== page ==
River, almost screened from view by a dense forest of pines. These
people were obliged to go four or five miles to Church and town meeting,
over narrow, uneven roads, travelled only on horseback or rough ox
carts. Most of them were of an independent, self-reliant type of
character, and had a mind to have a little town and parish of their own.

Accordingly they commenced a movement for a division of the town of
Lunenburg; and the first petition to have the westerly part of that town
set off was presented in town meeting in 1759. At various other town
meetings a like petition was presented and always rejected, until
January, 1764, when it was granted, and a committee appointed to obtain
an act of incorporation from the Legislature; and at last, on the third
of February, 1764, the Governor of the Colony of Massachusetts Bay
signed the Act, which made Fitchburg an incorporated town, with all the
rights and privileges usually granted, except that the two towns of
Lunenburg and Fitchburg were to have but one representative to the
General Court.

A portion of the territory of Fitchburg was set off a few years later to
form a part of the new town of Ashby.

The first town meeting in Fitchburg was held in the tavern of Captain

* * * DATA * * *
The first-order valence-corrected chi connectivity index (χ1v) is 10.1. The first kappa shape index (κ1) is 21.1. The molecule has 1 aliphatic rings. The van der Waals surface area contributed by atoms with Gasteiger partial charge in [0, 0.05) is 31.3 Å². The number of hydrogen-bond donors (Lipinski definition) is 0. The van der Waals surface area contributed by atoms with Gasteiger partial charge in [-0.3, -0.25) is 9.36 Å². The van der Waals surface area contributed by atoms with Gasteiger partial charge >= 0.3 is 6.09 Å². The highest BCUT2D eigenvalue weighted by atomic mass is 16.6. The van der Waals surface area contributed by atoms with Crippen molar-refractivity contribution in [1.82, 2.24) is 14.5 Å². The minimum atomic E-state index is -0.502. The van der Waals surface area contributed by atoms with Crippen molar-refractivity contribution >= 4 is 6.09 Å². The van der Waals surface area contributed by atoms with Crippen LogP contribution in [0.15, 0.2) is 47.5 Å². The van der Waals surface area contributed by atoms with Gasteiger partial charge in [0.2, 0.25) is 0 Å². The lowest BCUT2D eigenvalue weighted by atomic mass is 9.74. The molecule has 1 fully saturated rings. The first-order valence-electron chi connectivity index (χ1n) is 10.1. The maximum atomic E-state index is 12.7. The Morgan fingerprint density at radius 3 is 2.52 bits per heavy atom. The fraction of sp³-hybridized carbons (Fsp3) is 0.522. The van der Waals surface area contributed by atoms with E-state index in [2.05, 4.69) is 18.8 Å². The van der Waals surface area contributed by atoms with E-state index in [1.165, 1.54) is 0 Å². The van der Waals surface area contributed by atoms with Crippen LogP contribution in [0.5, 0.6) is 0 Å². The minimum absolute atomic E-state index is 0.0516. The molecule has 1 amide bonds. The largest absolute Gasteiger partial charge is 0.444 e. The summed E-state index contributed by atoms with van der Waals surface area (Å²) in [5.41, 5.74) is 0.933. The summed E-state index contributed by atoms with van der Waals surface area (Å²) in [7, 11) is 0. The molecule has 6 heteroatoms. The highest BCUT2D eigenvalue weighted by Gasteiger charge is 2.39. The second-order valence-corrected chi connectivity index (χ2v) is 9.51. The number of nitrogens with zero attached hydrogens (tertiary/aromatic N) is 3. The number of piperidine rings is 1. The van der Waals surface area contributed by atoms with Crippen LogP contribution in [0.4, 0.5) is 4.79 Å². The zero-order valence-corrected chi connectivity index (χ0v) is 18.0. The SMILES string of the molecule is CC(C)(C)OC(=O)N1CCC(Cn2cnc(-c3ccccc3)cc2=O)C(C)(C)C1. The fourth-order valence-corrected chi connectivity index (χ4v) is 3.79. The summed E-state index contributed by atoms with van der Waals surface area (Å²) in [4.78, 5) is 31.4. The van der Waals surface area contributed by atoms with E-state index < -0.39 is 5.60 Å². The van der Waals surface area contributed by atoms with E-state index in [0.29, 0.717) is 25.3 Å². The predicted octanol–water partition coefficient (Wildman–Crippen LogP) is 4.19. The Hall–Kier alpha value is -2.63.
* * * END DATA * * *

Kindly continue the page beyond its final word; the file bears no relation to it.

Samuel Hunt, on the fifth of March, 1764, when selectmen were chosen,
and other business necessary to the organization of a town government
transacted. The next business after the necessary civil affairs were put
in order was to provide for "Sabbath days' preaching," and the Rev.
Peter Whitney was hired to preach in the house of Thomas Cowdin for a
time. It was also voted to build a meeting-house, which was completed
sufficiently for occupancy in the autumn of 1766, and was located
between Blossom and Mount Vernon Streets, near Crescent Street. The land
was presented to the town by Thomas Cowdin, a new resident, who had
purchased the tavern of Captain Samuel Hunt.

In those days the tavern keeper was a man of great importance by virtue
of his calling, but Thomas Cowdin was in himself a remarkable man.
Energetic and commanding by nature, his varied experience had been of a
kind to call out his peculiar characteristics. A soldier in the
Provincial army, he served actively in the French and Indian wars, and
rose from the ranks to the office of captain. During the war of 1755 he
was employed in returning convalescent soldiers to the army and in
arresting deserters. At one time he was set on the track of a deserter,
whom he found was making his way to New York. He followed him with
characteristic celerity and promptness, and at length found him one
Sabbath morning attending divine service in a Dutch meeting-house.
Cowdin did not hesitate, but entered and seized the culprit at once,
much to the surprise and consternation of the congregation. A severe
struggle ensued, in which he barely escaped with his life, but he
finally overpowered and secured his prisoner. He then took him to
Boston, where he received orders to deliver him at Crown Point. So alone
through the woods for that long distance he journeyed with his prisoner,
who well knew the fate which awaited him; threading each day the lonely
forest, and lying down each night to sleep by the side of the doomed
man. He delivered his prisoner safely at Crown Point, from whence he was
taken to Montreal, and shot. For many years Cowdin was one of the most